Dr. Foaad Khosmood, Research Director of IATPP
Dr. Foaad Khosmood is the research director with the Institute for Advanced Technology & Public Policy. He is Forbes Associate Professor of Computer Engineering at California Polytechnic State University.
Dr. Khosmood's research involves digital government, computational stylistics, natural language processing, digital humanities, interactive entertainment and artificial intelligence.
He holds a Ph.D. in computer science from the University of California, Santa Cruz.
Dr. Bruce DeBruhl is a Faculty Scholar with the Institute for Advanced Technology & Public Policy and Assistant Professor at Cal Poly in the Computer Science and Software Engineering Department. He is also affiliated with the Computer Engineering Program. Bruce's educational goal is to develop opportunities for diverse students to get hands-on experience with security and privacy. Bruce's research interests include wireless security, cyber-physical security, location privacy, and automotive security. Bruce received his PhD and MS degrees in Electrical and Computer Engineering at Carnegie Mellon University Silicon Valley, under the guidance of Patrick Tague, and his BS degree in Electrical Engineering from Kettering University.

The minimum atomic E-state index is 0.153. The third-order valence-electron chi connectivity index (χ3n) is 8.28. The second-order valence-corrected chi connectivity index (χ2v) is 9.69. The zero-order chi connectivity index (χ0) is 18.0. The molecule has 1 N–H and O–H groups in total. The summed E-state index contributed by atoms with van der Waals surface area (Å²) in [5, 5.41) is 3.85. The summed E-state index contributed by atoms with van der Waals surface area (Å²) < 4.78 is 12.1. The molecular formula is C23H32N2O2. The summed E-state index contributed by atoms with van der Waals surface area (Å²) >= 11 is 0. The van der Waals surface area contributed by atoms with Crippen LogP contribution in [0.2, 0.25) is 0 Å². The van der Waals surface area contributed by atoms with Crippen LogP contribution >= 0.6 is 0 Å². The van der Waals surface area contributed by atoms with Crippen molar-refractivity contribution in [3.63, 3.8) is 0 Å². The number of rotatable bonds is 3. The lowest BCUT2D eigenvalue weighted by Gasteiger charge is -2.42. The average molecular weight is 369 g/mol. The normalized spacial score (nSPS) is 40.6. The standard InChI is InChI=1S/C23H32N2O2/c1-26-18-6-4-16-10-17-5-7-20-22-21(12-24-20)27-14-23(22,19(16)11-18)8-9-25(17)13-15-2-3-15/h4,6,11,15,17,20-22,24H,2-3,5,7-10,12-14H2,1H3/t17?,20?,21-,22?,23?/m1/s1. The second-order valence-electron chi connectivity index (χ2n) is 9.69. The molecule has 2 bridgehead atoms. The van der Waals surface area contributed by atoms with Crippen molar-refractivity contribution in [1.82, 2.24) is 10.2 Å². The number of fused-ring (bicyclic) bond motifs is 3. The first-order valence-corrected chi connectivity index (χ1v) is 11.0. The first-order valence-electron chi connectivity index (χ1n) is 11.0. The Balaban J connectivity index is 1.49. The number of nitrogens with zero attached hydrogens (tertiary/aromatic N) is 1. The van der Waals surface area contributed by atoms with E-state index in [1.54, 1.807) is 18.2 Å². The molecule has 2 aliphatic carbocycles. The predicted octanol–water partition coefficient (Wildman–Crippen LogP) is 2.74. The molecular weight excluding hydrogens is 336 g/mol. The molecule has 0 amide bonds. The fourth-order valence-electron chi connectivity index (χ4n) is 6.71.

Dr. Alex Dekhtyar is a Faculty Scholar with the Institute for Advanced Technology & Public Policy's Open Government Initiative and a Professor at the Department of Computer Science, California Polytechnic State University. Dr. Dekhtyar is an expert in and instructor of databases, data-mining and bioinformatics. His research involves uncertain reasoning and management of uncertain data, semi-structured data management, software traceability, data mining and machine learning and bioinformatics. Dr. Dekhtyar has worked on numerous cross-disciplinary projects that involved anthropologists, political scientists and architects, and Old English scholars. In 2013, his paper on automating software traceability published in the Proceedings of the International Conference on Requirements Engineering in 2003 won the "Most Influential Paper" award. Dr. Dekhtyar received his Ph.D. in Computer Science at the University of Maryland at College Park.